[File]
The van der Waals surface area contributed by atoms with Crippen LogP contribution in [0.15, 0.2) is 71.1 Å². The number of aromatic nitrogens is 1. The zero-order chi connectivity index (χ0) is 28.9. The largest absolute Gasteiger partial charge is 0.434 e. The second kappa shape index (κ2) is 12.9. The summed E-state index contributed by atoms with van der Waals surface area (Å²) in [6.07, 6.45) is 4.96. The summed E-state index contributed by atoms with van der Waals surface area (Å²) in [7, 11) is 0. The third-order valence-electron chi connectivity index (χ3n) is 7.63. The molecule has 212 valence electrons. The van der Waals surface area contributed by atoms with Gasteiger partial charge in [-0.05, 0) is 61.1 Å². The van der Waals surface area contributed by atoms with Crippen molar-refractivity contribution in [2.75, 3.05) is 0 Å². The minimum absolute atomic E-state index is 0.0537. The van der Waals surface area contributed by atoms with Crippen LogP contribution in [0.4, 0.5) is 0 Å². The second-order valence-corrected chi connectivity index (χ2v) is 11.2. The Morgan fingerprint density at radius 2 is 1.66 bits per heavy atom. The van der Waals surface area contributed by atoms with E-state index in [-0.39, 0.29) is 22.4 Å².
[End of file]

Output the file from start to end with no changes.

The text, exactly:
The van der Waals surface area contributed by atoms with Crippen LogP contribution in [0.15, 0.2) is 71.1 Å². The number of aromatic nitrogens is 1. The zero-order chi connectivity index (χ0) is 28.9. The largest absolute Gasteiger partial charge is 0.434 e. The second kappa shape index (κ2) is 12.9. The summed E-state index contributed by atoms with van der Waals surface area (Å²) in [6.07, 6.45) is 4.96. The summed E-state index contributed by atoms with van der Waals surface area (Å²) in [7, 11) is 0. The third-order valence-electron chi connectivity index (χ3n) is 7.63. The molecule has 212 valence electrons. The van der Waals surface area contributed by atoms with Gasteiger partial charge in [-0.05, 0) is 61.1 Å². The van der Waals surface area contributed by atoms with Crippen molar-refractivity contribution in [2.75, 3.05) is 0 Å². The minimum absolute atomic E-state index is 0.0537. The van der Waals surface area contributed by atoms with Crippen LogP contribution in [0.4, 0.5) is 0 Å². The second-order valence-corrected chi connectivity index (χ2v) is 11.2. The Morgan fingerprint density at radius 2 is 1.66 bits per heavy atom. The van der Waals surface area contributed by atoms with E-state index in [-0.39, 0.29) is 22.4 Å².